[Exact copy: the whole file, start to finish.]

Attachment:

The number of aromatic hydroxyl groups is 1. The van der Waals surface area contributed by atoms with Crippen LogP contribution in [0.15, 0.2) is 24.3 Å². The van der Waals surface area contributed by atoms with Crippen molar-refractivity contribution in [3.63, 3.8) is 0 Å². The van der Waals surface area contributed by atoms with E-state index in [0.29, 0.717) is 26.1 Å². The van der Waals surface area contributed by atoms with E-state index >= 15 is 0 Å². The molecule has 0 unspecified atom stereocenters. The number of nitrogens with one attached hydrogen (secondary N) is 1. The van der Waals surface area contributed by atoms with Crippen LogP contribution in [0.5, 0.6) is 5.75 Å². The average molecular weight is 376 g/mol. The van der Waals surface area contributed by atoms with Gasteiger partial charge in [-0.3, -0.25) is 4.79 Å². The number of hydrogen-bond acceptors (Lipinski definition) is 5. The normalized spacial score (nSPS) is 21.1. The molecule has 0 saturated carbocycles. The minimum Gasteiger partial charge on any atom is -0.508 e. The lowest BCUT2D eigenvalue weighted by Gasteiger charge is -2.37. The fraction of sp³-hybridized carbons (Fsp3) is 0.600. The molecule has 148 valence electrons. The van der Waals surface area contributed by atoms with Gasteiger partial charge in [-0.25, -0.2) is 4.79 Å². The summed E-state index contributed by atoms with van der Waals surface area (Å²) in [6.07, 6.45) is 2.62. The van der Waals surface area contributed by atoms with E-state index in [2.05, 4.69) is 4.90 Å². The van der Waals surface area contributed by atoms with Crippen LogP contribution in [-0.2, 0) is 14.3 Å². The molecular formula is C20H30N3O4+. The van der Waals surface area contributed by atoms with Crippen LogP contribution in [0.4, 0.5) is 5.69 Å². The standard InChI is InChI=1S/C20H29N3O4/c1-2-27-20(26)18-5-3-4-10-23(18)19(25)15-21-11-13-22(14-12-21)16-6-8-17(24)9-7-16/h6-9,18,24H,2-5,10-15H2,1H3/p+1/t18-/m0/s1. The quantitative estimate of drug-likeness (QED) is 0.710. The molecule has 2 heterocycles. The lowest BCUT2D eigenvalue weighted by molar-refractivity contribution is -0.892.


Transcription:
The number of aromatic hydroxyl groups is 1. The van der Waals surface area contributed by atoms with Crippen LogP contribution in [0.15, 0.2) is 24.3 Å². The van der Waals surface area contributed by atoms with Crippen molar-refractivity contribution in [3.63, 3.8) is 0 Å². The van der Waals surface area contributed by atoms with E-state index in [0.29, 0.717) is 26.1 Å². The van der Waals surface area contributed by atoms with E-state index >= 15 is 0 Å². The molecule has 0 unspecified atom stereocenters. The number of nitrogens with one attached hydrogen (secondary N) is 1. The van der Waals surface area contributed by atoms with Crippen LogP contribution in [0.5, 0.6) is 5.75 Å². The average molecular weight is 376 g/mol. The van der Waals surface area contributed by atoms with Gasteiger partial charge in [-0.3, -0.25) is 4.79 Å². The number of hydrogen-bond acceptors (Lipinski definition) is 5. The normalized spacial score (nSPS) is 21.1. The molecule has 0 saturated carbocycles. The minimum Gasteiger partial charge on any atom is -0.508 e. The lowest BCUT2D eigenvalue weighted by Gasteiger charge is -2.37. The fraction of sp³-hybridized carbons (Fsp3) is 0.600. The molecule has 148 valence electrons. The van der Waals surface area contributed by atoms with Gasteiger partial charge in [-0.25, -0.2) is 4.79 Å². The summed E-state index contributed by atoms with van der Waals surface area (Å²) in [6.07, 6.45) is 2.62. The van der Waals surface area contributed by atoms with E-state index in [2.05, 4.69) is 4.90 Å². The van der Waals surface area contributed by atoms with Crippen LogP contribution in [-0.2, 0) is 14.3 Å². The molecular formula is C20H30N3O4+. The van der Waals surface area contributed by atoms with Crippen LogP contribution in [0.4, 0.5) is 5.69 Å². The standard InChI is InChI=1S/C20H29N3O4/c1-2-27-20(26)18-5-3-4-10-23(18)19(25)15-21-11-13-22(14-12-21)16-6-8-17(24)9-7-16/h6-9,18,24H,2-5,10-15H2,1H3/p+1/t18-/m0/s1. The quantitative estimate of drug-likeness (QED) is 0.710. The molecule has 2 heterocycles. The lowest BCUT2D eigenvalue weighted by molar-refractivity contribution is -0.892.